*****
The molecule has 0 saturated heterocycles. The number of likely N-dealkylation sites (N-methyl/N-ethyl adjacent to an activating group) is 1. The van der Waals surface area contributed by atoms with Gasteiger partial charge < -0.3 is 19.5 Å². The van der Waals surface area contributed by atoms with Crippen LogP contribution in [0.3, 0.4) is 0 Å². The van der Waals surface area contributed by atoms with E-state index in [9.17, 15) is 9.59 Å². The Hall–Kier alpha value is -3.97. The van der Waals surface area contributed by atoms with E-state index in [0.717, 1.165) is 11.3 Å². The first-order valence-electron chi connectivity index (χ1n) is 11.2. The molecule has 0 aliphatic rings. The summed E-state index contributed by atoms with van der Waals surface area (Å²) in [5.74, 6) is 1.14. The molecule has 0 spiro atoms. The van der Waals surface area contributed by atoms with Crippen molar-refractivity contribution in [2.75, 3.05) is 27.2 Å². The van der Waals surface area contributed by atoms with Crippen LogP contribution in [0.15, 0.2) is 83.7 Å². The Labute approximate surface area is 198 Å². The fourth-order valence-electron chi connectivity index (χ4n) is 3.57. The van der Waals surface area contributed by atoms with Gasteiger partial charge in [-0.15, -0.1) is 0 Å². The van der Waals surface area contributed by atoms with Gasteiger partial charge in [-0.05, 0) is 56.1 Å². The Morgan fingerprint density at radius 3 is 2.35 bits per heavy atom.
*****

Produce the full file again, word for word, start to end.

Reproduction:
The molecule has 0 saturated heterocycles. The number of likely N-dealkylation sites (N-methyl/N-ethyl adjacent to an activating group) is 1. The van der Waals surface area contributed by atoms with Gasteiger partial charge < -0.3 is 19.5 Å². The van der Waals surface area contributed by atoms with Crippen LogP contribution in [0.3, 0.4) is 0 Å². The van der Waals surface area contributed by atoms with E-state index in [9.17, 15) is 9.59 Å². The Hall–Kier alpha value is -3.97. The van der Waals surface area contributed by atoms with E-state index in [0.717, 1.165) is 11.3 Å². The first-order valence-electron chi connectivity index (χ1n) is 11.2. The molecule has 0 aliphatic rings. The summed E-state index contributed by atoms with van der Waals surface area (Å²) in [5.74, 6) is 1.14. The molecule has 0 spiro atoms. The van der Waals surface area contributed by atoms with Crippen molar-refractivity contribution in [2.75, 3.05) is 27.2 Å². The van der Waals surface area contributed by atoms with Crippen LogP contribution in [0.15, 0.2) is 83.7 Å². The Labute approximate surface area is 198 Å². The fourth-order valence-electron chi connectivity index (χ4n) is 3.57. The van der Waals surface area contributed by atoms with Gasteiger partial charge in [-0.15, -0.1) is 0 Å². The van der Waals surface area contributed by atoms with Gasteiger partial charge in [-0.05, 0) is 56.1 Å². The Morgan fingerprint density at radius 3 is 2.35 bits per heavy atom.